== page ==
For the British, and increasingly for Americans as well, it is the war with Germany that dominates popular memory of World War II, and in some sense, history more broadly. Indeed, the fact has long been the butt of jokes. On the G4TV video game review show X-Play hosts Adam Sessler and Morgan Webb routinely joke about the sheer ubiquity of World War II-themed video games, and no doubt many viewers were able to relate when Tripping the Rift's Chode said in the show's pilot episode that "Just once, I'd like to time travel and not see Nazis!" Nonetheless, the Second World War (especially as retold by Stephen Ambrose, Tom Brokaw and Steven Spielberg) retains its hold on the popular mind.

A related limitation is that the event being tweaked in the story must be large enough to plausibly and recognizably skew the timeline. A fiction writer's alternate history and the "counterfactuals" that historians use to pursue scholarly inquiries are two different things, and it must be admitted that many brilliant alternate histories are utterly unconvincing as historical analysis, Kornbluth's novella included. (For a thorough discussion of what does make for a good counterfactual, see the first chapter of Unmaking the West: "What-If?" Scenarios That Rewrite World History, by volume editors Philip E. Tetlock and Geoffrey Parker.)

Nonetheless, there is a limit to how far away a writer can move from the actual record and still claim to be writing even an "alternate" history, and World War II happens to be comparatively rich in options for such significant tweaking. Most of those possibilities, at least where an Axis victory is concerned, happen to lie in the fight between the Allies and Germany. After all, Germany was by far the most powerful member of the Axis, with four times the national income and industrial capacity of Japan. Additionally, in a world dominated by European colonial empires, Germany was a lot closer to the centers of gravity of the major players. Japan occupied French and British colonies in East Asia—but Germany conquered France outright, and may have had a real shot at doing the same to Britain itself.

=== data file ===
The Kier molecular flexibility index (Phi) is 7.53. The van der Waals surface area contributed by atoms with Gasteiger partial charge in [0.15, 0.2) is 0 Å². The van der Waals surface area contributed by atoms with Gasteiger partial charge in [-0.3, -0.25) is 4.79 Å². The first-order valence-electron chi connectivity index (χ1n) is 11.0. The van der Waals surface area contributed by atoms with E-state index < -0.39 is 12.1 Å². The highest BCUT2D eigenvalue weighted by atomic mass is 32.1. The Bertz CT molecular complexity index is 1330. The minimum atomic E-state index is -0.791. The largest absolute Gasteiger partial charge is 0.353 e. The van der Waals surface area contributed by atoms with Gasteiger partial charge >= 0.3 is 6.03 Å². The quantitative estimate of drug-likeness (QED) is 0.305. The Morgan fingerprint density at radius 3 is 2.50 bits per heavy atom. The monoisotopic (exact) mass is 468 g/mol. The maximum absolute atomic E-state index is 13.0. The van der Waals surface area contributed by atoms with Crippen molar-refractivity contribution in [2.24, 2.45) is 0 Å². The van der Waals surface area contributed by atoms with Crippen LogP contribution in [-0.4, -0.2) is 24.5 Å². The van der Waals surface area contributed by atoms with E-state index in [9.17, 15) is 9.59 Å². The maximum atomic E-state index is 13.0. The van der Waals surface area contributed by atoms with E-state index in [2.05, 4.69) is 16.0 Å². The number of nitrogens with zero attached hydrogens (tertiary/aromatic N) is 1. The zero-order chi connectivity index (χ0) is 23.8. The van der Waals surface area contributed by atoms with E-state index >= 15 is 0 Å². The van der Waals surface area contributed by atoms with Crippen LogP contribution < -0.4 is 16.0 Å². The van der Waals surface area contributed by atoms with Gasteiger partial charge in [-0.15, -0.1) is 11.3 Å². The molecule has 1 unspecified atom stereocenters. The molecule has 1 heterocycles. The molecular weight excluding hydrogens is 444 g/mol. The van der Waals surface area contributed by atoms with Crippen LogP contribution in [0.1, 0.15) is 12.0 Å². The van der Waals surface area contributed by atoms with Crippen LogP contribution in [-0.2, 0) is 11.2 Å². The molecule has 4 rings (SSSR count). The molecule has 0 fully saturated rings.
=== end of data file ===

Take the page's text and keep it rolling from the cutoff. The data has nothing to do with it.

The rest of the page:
Even a casual reader of history, consequently, finds it easy to come up with world-changing possibilities there. For instance, what if the British frittered away their fighter squadrons trying to defend France in the spring of 1940? What if Lord Halifax succeeded Neville Chamberlain as Prime Minister instead of Winston Churchill, and opted to make peace with Hitler? What if Germany determinedly pursued the "Mediterranean" strategy, capturing Gibraltar, locking up North Africa and rolling east? And so on and so forth, ad infinitum.

By contrast, it is much harder to pick out really war-deciding moments centering on Japanese action. The Battle of Midway is routinely described as a decisive battle, and it did in fact mark the end of Japan's run of victories against the Allies in the Pacific theater in World War II. However, the most likely consequence of even a crushing Japanese victory there would have been to delay an Allied victory by months, the disparity between Japanese and Allied resources simply too large for it to be otherwise. Indeed, the difficulty of imagining Japan coming out of its war victorious is amply demonstrated by editor Peter Tsouras's essay collection Rising Sun Victorious where, despite the title, Japan wins a battle only to lose the war in most of the pieces. (I have yet to see any historian or group of historians even attempt a similar project centering on Italy.)